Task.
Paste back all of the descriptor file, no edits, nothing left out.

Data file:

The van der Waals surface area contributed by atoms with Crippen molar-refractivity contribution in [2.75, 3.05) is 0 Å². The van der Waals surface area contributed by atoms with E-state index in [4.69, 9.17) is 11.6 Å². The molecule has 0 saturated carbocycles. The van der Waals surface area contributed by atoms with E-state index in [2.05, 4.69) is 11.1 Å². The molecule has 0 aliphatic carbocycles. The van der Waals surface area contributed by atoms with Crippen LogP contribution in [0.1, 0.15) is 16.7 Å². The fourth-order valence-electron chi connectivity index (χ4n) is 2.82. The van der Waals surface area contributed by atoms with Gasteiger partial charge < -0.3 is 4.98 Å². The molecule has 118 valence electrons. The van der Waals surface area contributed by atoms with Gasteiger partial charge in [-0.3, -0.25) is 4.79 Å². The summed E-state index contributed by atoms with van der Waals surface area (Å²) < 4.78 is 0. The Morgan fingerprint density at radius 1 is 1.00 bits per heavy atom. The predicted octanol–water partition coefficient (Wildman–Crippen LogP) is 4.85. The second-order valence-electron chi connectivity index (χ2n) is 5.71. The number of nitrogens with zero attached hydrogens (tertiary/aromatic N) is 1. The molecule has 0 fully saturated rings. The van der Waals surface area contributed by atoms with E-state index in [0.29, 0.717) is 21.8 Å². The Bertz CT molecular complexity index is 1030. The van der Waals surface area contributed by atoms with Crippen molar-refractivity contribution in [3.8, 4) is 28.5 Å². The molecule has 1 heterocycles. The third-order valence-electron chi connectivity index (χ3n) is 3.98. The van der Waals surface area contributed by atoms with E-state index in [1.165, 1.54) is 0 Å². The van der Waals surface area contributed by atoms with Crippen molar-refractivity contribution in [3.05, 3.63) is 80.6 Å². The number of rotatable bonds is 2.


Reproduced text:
The van der Waals surface area contributed by atoms with Crippen molar-refractivity contribution in [2.75, 3.05) is 0 Å². The van der Waals surface area contributed by atoms with E-state index in [4.69, 9.17) is 11.6 Å². The molecule has 0 saturated carbocycles. The van der Waals surface area contributed by atoms with E-state index in [2.05, 4.69) is 11.1 Å². The molecule has 0 aliphatic carbocycles. The van der Waals surface area contributed by atoms with Crippen LogP contribution in [0.1, 0.15) is 16.7 Å². The fourth-order valence-electron chi connectivity index (χ4n) is 2.82. The van der Waals surface area contributed by atoms with Gasteiger partial charge < -0.3 is 4.98 Å². The molecule has 118 valence electrons. The van der Waals surface area contributed by atoms with Gasteiger partial charge in [-0.3, -0.25) is 4.79 Å². The summed E-state index contributed by atoms with van der Waals surface area (Å²) < 4.78 is 0. The Morgan fingerprint density at radius 1 is 1.00 bits per heavy atom. The predicted octanol–water partition coefficient (Wildman–Crippen LogP) is 4.85. The second-order valence-electron chi connectivity index (χ2n) is 5.71. The number of nitrogens with zero attached hydrogens (tertiary/aromatic N) is 1. The molecule has 0 fully saturated rings. The van der Waals surface area contributed by atoms with E-state index in [0.29, 0.717) is 21.8 Å². The Bertz CT molecular complexity index is 1030. The van der Waals surface area contributed by atoms with Crippen molar-refractivity contribution in [3.8, 4) is 28.5 Å². The molecule has 1 heterocycles. The third-order valence-electron chi connectivity index (χ3n) is 3.98. The van der Waals surface area contributed by atoms with E-state index in [1.165, 1.54) is 0 Å². The van der Waals surface area contributed by atoms with Crippen molar-refractivity contribution in [3.05, 3.63) is 80.6 Å². The number of rotatable bonds is 2.